Showing results 1 - 12 of 50 for the month of July, 2008.

July 29, 2008

Helpers required for sixth flyer distribution outside British Museum

Posted at 12:46 pm in British Museum, Elgin Marbles

Following the success of the last flyer distribution that he organised outside the British Museum, Lazaros Filippidis, from the Marbles Reunited campaign is organising a sizth distribution of flyers outside the British Museum to raise awareness for the campaign for the return of the Parthenon Marbles.

The flyer distribution will take place outside the British Museum on 2nd August at 13:00. People will meet for the event in Starbucks opposite the British Museum. If you want to join in, could you contact Lazaros through the details given on his website to let him know that you will be joining in.

Samples of the flyers that are going to be distributed can be seen here.

As mentioned before, this is a great way to assist the campaign for the reunification of the Parthenon Marbles, which will only take up a couple of hours.

Photos of the previous event in early July can be viewed online here.

July 28, 2008

New Acropolis Museum awaits return of the Elgin Marbles

Posted at 12:56 pm in Elgin Marbles, New Acropolis Museum

The British Museum is running out of time in which to return the Elgin Marbles before the New Acropolis Museum highlights the missing pieces for the whole world to see.

Bloomberg News

Acropolis Museum Awaits Missing Body Parts, Held in London
By A. Craig Copetas
July 28 (Bloomberg)

At Athens’s New Acropolis Museum, the most popular exhibit is in London.

That absent art would be what the Greeks label the Parthenon Marbles, the British brand the Elgin Marbles and what the sculptor Greg Wyatt reckons are history’s most important and fought-over examples of priceless classical sculpture.
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New Acropolis Museum due to open in October but without its star attraction

Posted at 12:53 pm in Elgin Marbles, New Acropolis Museum

The New Acropolis Museum in Athens is due to open imminently. Unfortunately though, there is still no sign of its star exhibits being there for the opening.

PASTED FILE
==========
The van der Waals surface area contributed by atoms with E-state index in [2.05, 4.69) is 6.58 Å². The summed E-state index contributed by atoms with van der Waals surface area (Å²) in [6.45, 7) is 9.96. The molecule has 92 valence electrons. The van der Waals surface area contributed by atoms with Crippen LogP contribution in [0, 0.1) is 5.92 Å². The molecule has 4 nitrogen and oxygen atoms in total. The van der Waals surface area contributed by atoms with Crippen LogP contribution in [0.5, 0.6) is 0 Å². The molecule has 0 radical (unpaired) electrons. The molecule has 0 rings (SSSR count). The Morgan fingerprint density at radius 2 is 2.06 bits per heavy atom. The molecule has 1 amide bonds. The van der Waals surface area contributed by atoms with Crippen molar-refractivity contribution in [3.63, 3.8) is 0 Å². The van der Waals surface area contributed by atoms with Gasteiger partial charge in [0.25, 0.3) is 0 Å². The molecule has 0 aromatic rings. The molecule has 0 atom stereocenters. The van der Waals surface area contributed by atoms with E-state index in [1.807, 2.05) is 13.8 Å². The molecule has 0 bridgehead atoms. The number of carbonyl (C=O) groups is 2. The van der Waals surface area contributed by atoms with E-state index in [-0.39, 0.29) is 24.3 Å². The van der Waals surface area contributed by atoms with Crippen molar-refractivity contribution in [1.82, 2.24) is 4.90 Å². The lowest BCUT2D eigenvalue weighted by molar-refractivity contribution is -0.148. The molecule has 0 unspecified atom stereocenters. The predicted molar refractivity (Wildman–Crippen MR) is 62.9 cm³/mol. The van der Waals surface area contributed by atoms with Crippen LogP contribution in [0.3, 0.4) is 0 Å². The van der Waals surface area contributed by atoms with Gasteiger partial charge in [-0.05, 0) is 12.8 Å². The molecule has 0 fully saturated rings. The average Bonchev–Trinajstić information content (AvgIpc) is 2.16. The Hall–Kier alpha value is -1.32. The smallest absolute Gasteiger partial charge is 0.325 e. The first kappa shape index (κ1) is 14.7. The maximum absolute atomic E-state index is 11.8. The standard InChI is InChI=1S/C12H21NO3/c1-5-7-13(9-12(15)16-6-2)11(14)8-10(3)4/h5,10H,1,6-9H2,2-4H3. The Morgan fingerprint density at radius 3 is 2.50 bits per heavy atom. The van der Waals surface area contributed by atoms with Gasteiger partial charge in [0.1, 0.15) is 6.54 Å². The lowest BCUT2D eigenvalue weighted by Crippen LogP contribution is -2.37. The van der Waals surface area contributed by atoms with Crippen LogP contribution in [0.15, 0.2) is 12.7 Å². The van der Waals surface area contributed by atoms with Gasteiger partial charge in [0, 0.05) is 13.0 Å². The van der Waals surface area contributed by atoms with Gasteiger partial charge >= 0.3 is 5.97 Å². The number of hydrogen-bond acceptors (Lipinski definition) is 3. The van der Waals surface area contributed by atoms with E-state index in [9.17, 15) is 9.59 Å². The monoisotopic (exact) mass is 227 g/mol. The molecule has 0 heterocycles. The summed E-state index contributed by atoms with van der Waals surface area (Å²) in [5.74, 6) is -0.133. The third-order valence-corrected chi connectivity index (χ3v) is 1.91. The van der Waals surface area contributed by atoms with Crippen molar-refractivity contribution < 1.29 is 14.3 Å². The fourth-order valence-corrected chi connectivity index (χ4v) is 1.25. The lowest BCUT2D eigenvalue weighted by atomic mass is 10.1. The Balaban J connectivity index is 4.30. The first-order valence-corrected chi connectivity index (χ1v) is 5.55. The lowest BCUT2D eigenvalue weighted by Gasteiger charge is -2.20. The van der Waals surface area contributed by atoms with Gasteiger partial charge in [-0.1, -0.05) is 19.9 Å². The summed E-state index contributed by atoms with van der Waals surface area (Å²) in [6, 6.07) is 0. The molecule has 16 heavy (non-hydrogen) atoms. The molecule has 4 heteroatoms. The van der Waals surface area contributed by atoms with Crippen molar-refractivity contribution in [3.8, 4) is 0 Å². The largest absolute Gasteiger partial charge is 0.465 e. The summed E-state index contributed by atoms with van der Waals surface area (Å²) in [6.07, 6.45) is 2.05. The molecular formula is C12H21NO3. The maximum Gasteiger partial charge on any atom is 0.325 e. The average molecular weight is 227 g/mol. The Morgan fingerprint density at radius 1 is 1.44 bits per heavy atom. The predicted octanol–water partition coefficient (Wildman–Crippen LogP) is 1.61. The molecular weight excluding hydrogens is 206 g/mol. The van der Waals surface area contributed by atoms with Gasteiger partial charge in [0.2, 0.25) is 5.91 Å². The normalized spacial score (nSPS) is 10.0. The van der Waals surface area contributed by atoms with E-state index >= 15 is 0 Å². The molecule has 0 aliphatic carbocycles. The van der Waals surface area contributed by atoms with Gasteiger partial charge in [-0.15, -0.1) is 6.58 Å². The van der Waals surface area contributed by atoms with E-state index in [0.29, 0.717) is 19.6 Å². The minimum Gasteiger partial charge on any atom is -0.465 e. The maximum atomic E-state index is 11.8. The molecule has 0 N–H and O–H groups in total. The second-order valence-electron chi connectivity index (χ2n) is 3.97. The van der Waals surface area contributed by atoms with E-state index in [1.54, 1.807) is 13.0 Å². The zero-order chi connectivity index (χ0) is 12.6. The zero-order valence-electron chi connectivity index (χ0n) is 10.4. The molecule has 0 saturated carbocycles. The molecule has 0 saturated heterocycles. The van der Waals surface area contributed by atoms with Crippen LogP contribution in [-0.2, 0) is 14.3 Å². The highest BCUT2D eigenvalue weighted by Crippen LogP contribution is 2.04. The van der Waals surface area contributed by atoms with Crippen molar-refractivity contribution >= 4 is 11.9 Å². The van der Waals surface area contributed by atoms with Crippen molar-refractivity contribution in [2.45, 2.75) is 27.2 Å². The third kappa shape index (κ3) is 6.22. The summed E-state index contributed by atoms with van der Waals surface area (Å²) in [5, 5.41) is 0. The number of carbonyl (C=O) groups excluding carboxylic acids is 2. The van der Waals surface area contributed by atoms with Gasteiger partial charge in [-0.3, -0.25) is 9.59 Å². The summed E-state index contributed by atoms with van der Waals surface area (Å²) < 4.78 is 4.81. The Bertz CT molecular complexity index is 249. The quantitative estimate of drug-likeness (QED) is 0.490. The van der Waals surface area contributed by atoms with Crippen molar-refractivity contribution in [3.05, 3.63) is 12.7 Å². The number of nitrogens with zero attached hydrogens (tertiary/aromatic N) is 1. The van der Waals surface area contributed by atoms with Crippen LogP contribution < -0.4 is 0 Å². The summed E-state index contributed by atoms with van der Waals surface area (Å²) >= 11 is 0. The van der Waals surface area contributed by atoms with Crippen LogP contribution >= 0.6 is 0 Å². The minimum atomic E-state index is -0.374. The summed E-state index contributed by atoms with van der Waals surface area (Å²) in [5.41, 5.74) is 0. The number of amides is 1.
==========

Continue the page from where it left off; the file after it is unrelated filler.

Acropolis now
Athens’s new museum is spectacular, even without its star exhibits. Kevin Rushby gets a sneak preview
Kevin Rushby, The Guardian, Saturday July 26 2008

Walking through bright sunshine and crowds of tourists in an Athenian street, I glanced down and read the publicity blurb in my hand. The story was there, contained in just a few words: “Museum mission: to house all the surviving antiquities from the Acropolis within a single museum of international stature.” Actually the entire story is distilled into one word: ALL. But they might have added that it has been a 207-year mission to return the so-called Elgin Marbles – the first being cut down from the Parthenon on July 31, 1801.

A little further up the road and both buildings are in sight: to my right, rising from a skirt of trees, is the knobbly hill of the Acropolis, crowned by the Parthenon; to my left, behind some low buildings, is the New Acropolis Museum. The international stature of the Parthenon requires no words, but does this new museum live up to the lofty ambition? And the big question: does it have the requisite stature even when ALL the antiquities are not present – because half of them are in London?
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Percieved similarities of cultural artefacts

Posted at 10:56 am in Similar cases

The British Museum (& others) make much of the fact that they allow comparison of cultural artefacts from different parts of the world within close proximity to one another, allowing comparisons to be drawn. Is this really the only (or even best) method though & how much relevance does it actually have? In some situations, there are clear comparisons to be drawn, but in other cases, perceived similarities are more coincidental than they are indicators of a bigger unifying picture.

Modern Ghana

By Kwame Opoku, Dr.
Feature Article | Sun, 27 Jul 2008

“We Westerners are the ones who confer the quality of art to these objects. These statues should not return to Africa.” Jean Paul Barbier-Mueller (1)